Can you get help with court fees? Psst! The answer may surprise you.
One of the biggest financial obstacles facing anyone getting a divorce is the court fees of £550. What many people don’t know is these court fees can be reduced and avoided altogether, if you earn less than £2,200 a month or receive benefits.
To be eligible, you need to have less than £3,000 in savings and investments if you’re under the age of 61, and under £16,000 if you are over 61.
You also either need to be on a low income or receive one of the following benefits:
- Income-based Jobseeker’s Allowance (JSA)
- Income-related Employment and Support Allowance (ESA)
- Income Support
- Universal Credit (and you earn less than £6,000 a year)
- Pension Credit (Guarantee Credit)
Even if you’re not on any of those benefits, you won’t have to pay the court fee if you earn less than £1,085 a month before tax if you’re single. The infographic shows how much you are likely to pay in court fees based on your monthly income before tax.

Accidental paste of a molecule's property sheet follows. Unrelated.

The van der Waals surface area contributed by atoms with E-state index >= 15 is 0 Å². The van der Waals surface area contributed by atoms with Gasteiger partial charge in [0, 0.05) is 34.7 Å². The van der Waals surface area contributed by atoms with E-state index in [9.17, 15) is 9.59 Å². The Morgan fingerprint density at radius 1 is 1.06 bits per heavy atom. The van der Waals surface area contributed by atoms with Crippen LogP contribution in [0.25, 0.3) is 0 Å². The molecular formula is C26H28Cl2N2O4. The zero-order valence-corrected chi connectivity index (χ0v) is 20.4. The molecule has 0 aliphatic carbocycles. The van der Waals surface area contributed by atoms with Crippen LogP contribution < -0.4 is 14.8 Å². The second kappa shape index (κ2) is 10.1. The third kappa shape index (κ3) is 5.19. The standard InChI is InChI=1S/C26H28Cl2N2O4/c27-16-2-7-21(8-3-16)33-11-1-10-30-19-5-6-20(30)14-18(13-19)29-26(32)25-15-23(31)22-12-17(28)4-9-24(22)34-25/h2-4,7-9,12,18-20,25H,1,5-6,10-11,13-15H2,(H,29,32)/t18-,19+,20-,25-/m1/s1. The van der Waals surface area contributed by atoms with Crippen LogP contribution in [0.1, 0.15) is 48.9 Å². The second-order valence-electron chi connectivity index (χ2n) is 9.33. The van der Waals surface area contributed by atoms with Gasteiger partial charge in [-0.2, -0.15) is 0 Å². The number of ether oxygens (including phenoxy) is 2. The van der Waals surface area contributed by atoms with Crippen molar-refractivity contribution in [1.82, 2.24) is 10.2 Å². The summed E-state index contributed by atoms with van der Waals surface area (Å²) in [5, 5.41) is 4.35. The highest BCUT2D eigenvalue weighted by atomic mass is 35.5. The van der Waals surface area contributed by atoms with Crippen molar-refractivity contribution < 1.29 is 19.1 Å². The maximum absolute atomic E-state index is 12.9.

If you live with a partner, you get an extra allowance of £160. And if you have children, you get a further £245 for each child you have. For example, if you have a partner and two children, you can earn up to £1,735 to be eligible for a full court fee reduction.
And as the graphic shows, providing the other conditions are met, as a single person, with no children you could still earn up to £2,100 a month before tax and get the fee partly reduced.
Get help with fees in minutes.
I know what you are thinking. This sounds great, but how many hoops do I need to jump through and how long does it take? Surprisingly it is straightforward and extremely fast. It takes less than five minutes to apply, and you get your help with fees code instantly. All you then need to do is email the code through to us at Easy Online Divorce, and we will apply it to your divorce petition. It couldn’t be easier.
Many people feel trapped in a marriage because they think they can’t afford to divorce. We speak to people daily who are surprised but delighted when they find out that they don’t have to pay court fees.